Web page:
Court says Arizona inmate can sue over confiscation of music, religious texts
A federal appeals court said Monday that an Arizona inmate’s lawsuit can proceed against corrections officials who confiscated his hip-hop CDs and Nation of Islam books as banned materials.
The ruling by a three-judge panel of the 9th U.S. Circuit Court of Appeals reverses a district court ruling that had tossed out Edward Lee Jones Jr.’s claim that the confiscations violated his rights to free speech and worship.
The appeals court said the state has a “legitimate interest” in keeping some material out of inmates’ hands for security reasons. But it said the lower court failed to determine whether that limit is being applied evenly to all inmates by Arizona corrections officials, and the degree to which their actions infringed on Jones’ ability to worship.
It ordered the case back to U.S. District Court for a new hearing.
Attorneys for the state could not be reached for comment Monday and attorneys for Jones were not immediately available for comment.
The case began in late 2017 and early 2018, when Jones ordered six hip-hop CDs – by artists ranging from Snoop Dogg to Kendrick Lamar – and two books by Elijah Muhammad, a former leader of the Nation of Islam. Those books were “Message to the Blackman in America” and “The Fall of America.”
All mail in Arizona prisons is opened and screened under Department Order 914, which is aimed at “maintaining the safety, security and orderly operations of the institutions,” the court’s ruling said.
Under the order, prison employees can confiscate materials that fall under “twenty broad categories,” including sexual content, gangs, drugs, violence, tattoos and functioning of security devices, among others. It also includes a prohibition against materials that promote “racism and/or religious oppression and the superiority of one race/religion/political group over another.”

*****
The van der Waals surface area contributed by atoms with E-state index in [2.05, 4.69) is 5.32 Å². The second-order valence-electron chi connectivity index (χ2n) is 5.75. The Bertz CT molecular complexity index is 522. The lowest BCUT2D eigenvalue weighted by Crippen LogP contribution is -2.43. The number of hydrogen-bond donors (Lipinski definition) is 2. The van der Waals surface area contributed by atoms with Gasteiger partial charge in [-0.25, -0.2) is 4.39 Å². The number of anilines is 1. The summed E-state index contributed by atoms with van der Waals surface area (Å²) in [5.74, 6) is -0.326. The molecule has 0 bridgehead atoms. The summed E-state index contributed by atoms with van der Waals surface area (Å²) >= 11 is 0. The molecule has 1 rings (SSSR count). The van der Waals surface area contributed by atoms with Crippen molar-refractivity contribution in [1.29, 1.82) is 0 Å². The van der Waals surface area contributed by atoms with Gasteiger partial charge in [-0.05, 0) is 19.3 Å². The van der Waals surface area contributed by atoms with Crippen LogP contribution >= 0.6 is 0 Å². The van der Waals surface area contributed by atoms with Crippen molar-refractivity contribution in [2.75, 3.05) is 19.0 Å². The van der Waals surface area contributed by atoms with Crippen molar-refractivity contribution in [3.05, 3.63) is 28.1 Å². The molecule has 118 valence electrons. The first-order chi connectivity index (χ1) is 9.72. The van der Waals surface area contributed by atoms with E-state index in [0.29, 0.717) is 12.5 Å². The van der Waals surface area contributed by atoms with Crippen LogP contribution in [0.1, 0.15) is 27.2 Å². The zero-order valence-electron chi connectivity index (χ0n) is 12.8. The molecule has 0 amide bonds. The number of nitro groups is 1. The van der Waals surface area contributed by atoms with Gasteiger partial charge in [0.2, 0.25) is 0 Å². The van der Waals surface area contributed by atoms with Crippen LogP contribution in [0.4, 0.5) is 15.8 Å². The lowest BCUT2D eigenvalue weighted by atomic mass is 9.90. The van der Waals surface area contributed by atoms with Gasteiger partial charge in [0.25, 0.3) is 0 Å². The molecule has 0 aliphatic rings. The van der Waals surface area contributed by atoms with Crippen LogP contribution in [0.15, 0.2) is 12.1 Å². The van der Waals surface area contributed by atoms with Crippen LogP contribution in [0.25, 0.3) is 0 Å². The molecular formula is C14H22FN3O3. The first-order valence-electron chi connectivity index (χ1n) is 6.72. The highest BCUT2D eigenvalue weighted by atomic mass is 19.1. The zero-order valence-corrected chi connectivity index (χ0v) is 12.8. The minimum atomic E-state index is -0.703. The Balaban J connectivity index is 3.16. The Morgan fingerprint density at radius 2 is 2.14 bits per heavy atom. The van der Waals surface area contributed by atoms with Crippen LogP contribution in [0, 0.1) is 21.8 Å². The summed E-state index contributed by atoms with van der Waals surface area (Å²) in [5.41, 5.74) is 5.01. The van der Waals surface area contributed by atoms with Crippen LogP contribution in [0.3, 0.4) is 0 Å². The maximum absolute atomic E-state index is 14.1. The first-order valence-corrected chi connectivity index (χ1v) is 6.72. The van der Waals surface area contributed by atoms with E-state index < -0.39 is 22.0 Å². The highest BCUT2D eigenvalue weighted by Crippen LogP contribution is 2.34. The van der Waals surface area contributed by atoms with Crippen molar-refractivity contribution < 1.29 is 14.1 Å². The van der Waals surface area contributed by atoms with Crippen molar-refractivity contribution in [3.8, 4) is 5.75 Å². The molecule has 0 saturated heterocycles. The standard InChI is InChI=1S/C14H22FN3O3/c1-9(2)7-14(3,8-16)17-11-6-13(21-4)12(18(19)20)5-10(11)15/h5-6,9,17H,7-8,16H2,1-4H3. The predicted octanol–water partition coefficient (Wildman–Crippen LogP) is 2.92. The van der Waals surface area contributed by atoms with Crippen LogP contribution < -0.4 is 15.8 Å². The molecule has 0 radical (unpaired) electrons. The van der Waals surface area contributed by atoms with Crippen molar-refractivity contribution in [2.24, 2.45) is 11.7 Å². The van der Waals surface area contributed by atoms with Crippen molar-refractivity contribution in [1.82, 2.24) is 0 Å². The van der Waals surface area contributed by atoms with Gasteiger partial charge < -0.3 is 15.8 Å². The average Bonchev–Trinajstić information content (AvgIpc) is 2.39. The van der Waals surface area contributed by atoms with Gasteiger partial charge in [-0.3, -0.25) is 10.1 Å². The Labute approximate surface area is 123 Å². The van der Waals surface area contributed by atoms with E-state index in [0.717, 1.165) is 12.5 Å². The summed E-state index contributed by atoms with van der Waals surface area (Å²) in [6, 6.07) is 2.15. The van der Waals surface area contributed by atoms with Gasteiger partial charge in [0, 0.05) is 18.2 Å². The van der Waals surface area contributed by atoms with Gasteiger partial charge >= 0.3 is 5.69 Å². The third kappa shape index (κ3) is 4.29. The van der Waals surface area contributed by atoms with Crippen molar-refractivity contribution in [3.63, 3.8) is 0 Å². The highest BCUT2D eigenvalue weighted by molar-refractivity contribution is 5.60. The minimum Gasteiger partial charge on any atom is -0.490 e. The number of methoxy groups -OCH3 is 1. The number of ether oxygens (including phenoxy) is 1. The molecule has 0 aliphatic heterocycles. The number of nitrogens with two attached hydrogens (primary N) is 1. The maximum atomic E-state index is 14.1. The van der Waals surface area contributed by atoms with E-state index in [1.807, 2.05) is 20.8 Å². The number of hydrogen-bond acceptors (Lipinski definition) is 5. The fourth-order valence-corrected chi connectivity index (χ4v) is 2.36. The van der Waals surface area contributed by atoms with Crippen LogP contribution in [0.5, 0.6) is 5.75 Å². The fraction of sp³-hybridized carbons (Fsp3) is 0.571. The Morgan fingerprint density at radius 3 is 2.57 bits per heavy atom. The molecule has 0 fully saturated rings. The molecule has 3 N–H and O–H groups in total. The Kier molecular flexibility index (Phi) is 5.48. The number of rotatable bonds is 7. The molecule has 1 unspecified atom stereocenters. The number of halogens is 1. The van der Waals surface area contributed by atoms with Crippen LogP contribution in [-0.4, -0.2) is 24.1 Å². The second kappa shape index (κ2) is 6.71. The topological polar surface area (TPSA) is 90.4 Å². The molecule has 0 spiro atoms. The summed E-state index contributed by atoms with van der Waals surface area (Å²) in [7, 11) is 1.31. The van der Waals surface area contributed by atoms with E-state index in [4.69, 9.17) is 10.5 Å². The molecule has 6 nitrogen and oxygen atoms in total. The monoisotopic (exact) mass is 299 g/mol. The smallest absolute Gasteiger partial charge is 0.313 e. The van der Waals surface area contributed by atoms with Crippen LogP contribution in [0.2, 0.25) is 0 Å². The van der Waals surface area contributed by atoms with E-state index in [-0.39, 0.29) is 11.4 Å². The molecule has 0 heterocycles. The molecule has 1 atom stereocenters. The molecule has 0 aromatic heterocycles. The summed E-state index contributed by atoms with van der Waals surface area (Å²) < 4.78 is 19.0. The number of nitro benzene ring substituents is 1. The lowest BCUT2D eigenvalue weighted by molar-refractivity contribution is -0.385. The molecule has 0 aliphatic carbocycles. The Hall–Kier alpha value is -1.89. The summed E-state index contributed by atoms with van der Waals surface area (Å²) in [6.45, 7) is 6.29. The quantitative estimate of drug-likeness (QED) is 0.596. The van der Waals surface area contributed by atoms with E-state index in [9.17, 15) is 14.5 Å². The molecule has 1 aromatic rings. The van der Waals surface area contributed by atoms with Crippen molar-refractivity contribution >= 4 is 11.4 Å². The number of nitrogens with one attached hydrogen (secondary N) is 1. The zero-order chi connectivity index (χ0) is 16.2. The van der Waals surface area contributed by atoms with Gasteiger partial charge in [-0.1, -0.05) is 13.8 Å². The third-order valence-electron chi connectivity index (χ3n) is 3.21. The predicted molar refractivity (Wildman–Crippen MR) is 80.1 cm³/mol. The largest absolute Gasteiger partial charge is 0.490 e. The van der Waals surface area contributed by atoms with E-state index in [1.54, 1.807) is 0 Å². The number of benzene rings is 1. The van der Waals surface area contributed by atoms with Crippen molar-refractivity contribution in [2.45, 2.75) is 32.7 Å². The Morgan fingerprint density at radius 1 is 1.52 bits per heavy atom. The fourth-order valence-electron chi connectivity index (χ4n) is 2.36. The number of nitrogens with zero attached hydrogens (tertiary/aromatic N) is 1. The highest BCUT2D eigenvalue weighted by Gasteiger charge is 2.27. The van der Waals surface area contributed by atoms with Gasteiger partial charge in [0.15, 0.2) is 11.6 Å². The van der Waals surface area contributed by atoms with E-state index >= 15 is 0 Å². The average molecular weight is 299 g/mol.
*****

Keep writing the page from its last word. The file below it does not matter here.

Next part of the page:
Prisoners whose mail is confiscated can appeal to an internal department office, which Jones did. But the department, which keeps a database of previously banned materials, said Jones’ books and CDs had already been determined to be contraband and that they would be rejected on those grounds.
Jones did not challenge DO 914, but he did challenge its application.
He said that prison officials confiscated materials from black artists more often than other types of content. He also said that even though the books had been rejected before, he needed them to read during the Muslim holy month of Ramadan, and that denying them “substantially burdened” his ability to practice his religion.
A district court judge disagreed, saying Jones’ free-speech rights were outweighed by the department’s interest in maintaining a safe and secure prison environment. The lower court rejected his religious claim, saying nothing prevented him from observing Ramadan without the books.
But the appeals court said Jones raised questions that the lower court should have investigated before dismissing the case.
“Prison officials may restrict inmates’ access to materials dealing with sex, violence, drugs, and gangs – censorship that we would not permit in other contexts,” said the ruling by Circuit Judge Jay S. Bybee.
But he said that the lower court ignored Jones’ claim that certain music, particularly rap music, is “censored, while other music, TV shows, or movies are permitted, even though they also have explicit sexual, drug, or violent content.”
It pointed to affidavits from Jones and two other inmates citing times when other materials violating DO 914 were allowed. And they pointed to inmates’ access to television shows such as “L.A. Gang Wars,” “Nazi Underworld,” “Aryan Brotherhood” and “Drugs Inc.”
As for his religious exercise claim, Bybee said the lower court wrongly focused on Jones’ ability to observe Ramadan rather than his desire to have the books to read during Ramadan. Even if Jones had observed Ramadan before without the books, it is not for the courts to prescribe what is a religion’s customary worship practices.
“It was impermissible for the district court to focus on whether reading Elijah Muhammad’s texts is required to observe Ramadan, rather than whether Jones sincerely believes reading these texts during Ramadan is consistent with his faith,” Bybee wrote.